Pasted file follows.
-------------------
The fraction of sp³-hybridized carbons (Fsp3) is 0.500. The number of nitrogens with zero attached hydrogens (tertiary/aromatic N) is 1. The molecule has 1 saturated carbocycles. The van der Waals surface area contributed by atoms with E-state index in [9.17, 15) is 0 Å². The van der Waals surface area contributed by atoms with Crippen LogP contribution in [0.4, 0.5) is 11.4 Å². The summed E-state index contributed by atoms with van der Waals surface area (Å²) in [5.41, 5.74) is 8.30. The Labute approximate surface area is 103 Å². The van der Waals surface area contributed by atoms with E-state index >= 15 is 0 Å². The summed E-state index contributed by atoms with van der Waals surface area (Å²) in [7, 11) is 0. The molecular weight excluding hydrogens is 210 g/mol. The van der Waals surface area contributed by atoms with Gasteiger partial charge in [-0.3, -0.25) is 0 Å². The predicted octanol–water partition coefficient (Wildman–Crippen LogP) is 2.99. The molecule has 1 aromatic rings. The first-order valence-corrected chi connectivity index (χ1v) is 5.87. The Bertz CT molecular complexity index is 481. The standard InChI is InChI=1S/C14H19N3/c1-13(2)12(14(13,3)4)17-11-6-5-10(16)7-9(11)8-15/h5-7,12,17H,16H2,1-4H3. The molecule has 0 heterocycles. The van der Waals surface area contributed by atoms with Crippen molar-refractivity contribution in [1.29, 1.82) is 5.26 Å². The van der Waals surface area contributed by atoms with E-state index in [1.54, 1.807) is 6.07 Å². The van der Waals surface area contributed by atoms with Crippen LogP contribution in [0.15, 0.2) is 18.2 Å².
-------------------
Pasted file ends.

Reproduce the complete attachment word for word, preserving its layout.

The fraction of sp³-hybridized carbons (Fsp3) is 0.500. The number of nitrogens with zero attached hydrogens (tertiary/aromatic N) is 1. The molecule has 1 saturated carbocycles. The van der Waals surface area contributed by atoms with E-state index in [9.17, 15) is 0 Å². The van der Waals surface area contributed by atoms with Crippen LogP contribution in [0.4, 0.5) is 11.4 Å². The summed E-state index contributed by atoms with van der Waals surface area (Å²) in [5.41, 5.74) is 8.30. The Labute approximate surface area is 103 Å². The van der Waals surface area contributed by atoms with E-state index >= 15 is 0 Å². The summed E-state index contributed by atoms with van der Waals surface area (Å²) in [7, 11) is 0. The molecular weight excluding hydrogens is 210 g/mol. The van der Waals surface area contributed by atoms with Gasteiger partial charge in [-0.3, -0.25) is 0 Å². The predicted octanol–water partition coefficient (Wildman–Crippen LogP) is 2.99. The molecule has 1 aromatic rings. The first-order valence-corrected chi connectivity index (χ1v) is 5.87. The Bertz CT molecular complexity index is 481. The standard InChI is InChI=1S/C14H19N3/c1-13(2)12(14(13,3)4)17-11-6-5-10(16)7-9(11)8-15/h5-7,12,17H,16H2,1-4H3. The molecule has 0 heterocycles. The van der Waals surface area contributed by atoms with Crippen molar-refractivity contribution in [1.29, 1.82) is 5.26 Å². The van der Waals surface area contributed by atoms with E-state index in [1.54, 1.807) is 6.07 Å². The van der Waals surface area contributed by atoms with Crippen LogP contribution in [0.15, 0.2) is 18.2 Å².